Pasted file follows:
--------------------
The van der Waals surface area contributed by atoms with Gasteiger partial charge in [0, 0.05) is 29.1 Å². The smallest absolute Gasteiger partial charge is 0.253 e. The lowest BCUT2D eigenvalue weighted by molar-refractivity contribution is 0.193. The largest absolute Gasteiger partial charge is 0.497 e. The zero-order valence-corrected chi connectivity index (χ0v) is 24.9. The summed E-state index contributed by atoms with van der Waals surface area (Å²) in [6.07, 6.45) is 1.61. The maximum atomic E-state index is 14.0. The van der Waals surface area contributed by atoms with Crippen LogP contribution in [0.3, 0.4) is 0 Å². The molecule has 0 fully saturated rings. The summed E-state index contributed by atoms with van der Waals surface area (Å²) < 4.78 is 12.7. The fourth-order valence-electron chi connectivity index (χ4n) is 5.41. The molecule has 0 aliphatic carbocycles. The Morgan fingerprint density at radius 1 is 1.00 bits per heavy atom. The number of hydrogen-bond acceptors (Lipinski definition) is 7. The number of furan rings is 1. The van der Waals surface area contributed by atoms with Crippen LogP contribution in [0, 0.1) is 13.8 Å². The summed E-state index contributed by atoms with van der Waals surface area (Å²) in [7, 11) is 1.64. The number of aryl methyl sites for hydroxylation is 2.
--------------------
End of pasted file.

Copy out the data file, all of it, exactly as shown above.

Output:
The van der Waals surface area contributed by atoms with Gasteiger partial charge in [0, 0.05) is 29.1 Å². The smallest absolute Gasteiger partial charge is 0.253 e. The lowest BCUT2D eigenvalue weighted by molar-refractivity contribution is 0.193. The largest absolute Gasteiger partial charge is 0.497 e. The zero-order valence-corrected chi connectivity index (χ0v) is 24.9. The summed E-state index contributed by atoms with van der Waals surface area (Å²) in [6.07, 6.45) is 1.61. The maximum atomic E-state index is 14.0. The van der Waals surface area contributed by atoms with Crippen LogP contribution in [0.3, 0.4) is 0 Å². The molecule has 0 fully saturated rings. The summed E-state index contributed by atoms with van der Waals surface area (Å²) < 4.78 is 12.7. The fourth-order valence-electron chi connectivity index (χ4n) is 5.41. The molecule has 0 aliphatic carbocycles. The Morgan fingerprint density at radius 1 is 1.00 bits per heavy atom. The number of hydrogen-bond acceptors (Lipinski definition) is 7. The number of furan rings is 1. The van der Waals surface area contributed by atoms with Crippen LogP contribution in [0, 0.1) is 13.8 Å². The summed E-state index contributed by atoms with van der Waals surface area (Å²) in [7, 11) is 1.64. The number of aryl methyl sites for hydroxylation is 2.